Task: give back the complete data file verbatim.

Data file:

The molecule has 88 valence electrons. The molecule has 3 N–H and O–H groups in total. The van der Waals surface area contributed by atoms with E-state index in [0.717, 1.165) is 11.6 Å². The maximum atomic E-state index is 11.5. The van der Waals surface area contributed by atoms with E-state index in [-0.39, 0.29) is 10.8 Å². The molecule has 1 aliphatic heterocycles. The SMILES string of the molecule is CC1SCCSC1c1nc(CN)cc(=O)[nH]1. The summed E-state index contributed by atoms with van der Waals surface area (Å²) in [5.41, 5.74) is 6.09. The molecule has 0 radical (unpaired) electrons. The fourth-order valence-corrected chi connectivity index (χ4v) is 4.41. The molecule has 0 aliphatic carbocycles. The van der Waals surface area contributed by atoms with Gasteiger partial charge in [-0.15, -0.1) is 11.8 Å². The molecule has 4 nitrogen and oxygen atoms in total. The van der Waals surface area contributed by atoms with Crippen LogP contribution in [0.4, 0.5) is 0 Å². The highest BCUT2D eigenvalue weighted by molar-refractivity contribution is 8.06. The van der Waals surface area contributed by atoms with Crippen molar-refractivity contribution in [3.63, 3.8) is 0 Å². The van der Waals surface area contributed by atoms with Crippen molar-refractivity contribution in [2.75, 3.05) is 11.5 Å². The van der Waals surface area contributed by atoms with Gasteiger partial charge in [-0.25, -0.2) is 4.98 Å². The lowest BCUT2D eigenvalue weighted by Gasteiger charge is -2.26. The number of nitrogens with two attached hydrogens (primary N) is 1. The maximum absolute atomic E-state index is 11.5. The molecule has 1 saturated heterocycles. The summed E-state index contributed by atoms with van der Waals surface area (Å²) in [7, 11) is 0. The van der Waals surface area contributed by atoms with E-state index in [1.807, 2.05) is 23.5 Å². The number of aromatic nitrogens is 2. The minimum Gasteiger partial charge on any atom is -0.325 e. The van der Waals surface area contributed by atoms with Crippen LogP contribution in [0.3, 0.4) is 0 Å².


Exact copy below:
The molecule has 88 valence electrons. The molecule has 3 N–H and O–H groups in total. The van der Waals surface area contributed by atoms with E-state index in [0.717, 1.165) is 11.6 Å². The maximum atomic E-state index is 11.5. The van der Waals surface area contributed by atoms with E-state index in [-0.39, 0.29) is 10.8 Å². The molecule has 1 aliphatic heterocycles. The SMILES string of the molecule is CC1SCCSC1c1nc(CN)cc(=O)[nH]1. The summed E-state index contributed by atoms with van der Waals surface area (Å²) in [5.41, 5.74) is 6.09. The molecule has 0 radical (unpaired) electrons. The fourth-order valence-corrected chi connectivity index (χ4v) is 4.41. The molecule has 0 aliphatic carbocycles. The van der Waals surface area contributed by atoms with Gasteiger partial charge in [-0.15, -0.1) is 11.8 Å². The molecule has 4 nitrogen and oxygen atoms in total. The van der Waals surface area contributed by atoms with Crippen LogP contribution in [0.4, 0.5) is 0 Å². The highest BCUT2D eigenvalue weighted by molar-refractivity contribution is 8.06. The van der Waals surface area contributed by atoms with Crippen molar-refractivity contribution in [3.63, 3.8) is 0 Å². The van der Waals surface area contributed by atoms with Crippen molar-refractivity contribution in [2.75, 3.05) is 11.5 Å². The van der Waals surface area contributed by atoms with Gasteiger partial charge in [-0.25, -0.2) is 4.98 Å². The lowest BCUT2D eigenvalue weighted by Gasteiger charge is -2.26. The number of nitrogens with two attached hydrogens (primary N) is 1. The maximum absolute atomic E-state index is 11.5. The molecule has 1 saturated heterocycles. The summed E-state index contributed by atoms with van der Waals surface area (Å²) in [7, 11) is 0. The van der Waals surface area contributed by atoms with E-state index in [1.807, 2.05) is 23.5 Å². The number of aromatic nitrogens is 2. The minimum Gasteiger partial charge on any atom is -0.325 e. The van der Waals surface area contributed by atoms with Crippen LogP contribution in [0.3, 0.4) is 0 Å².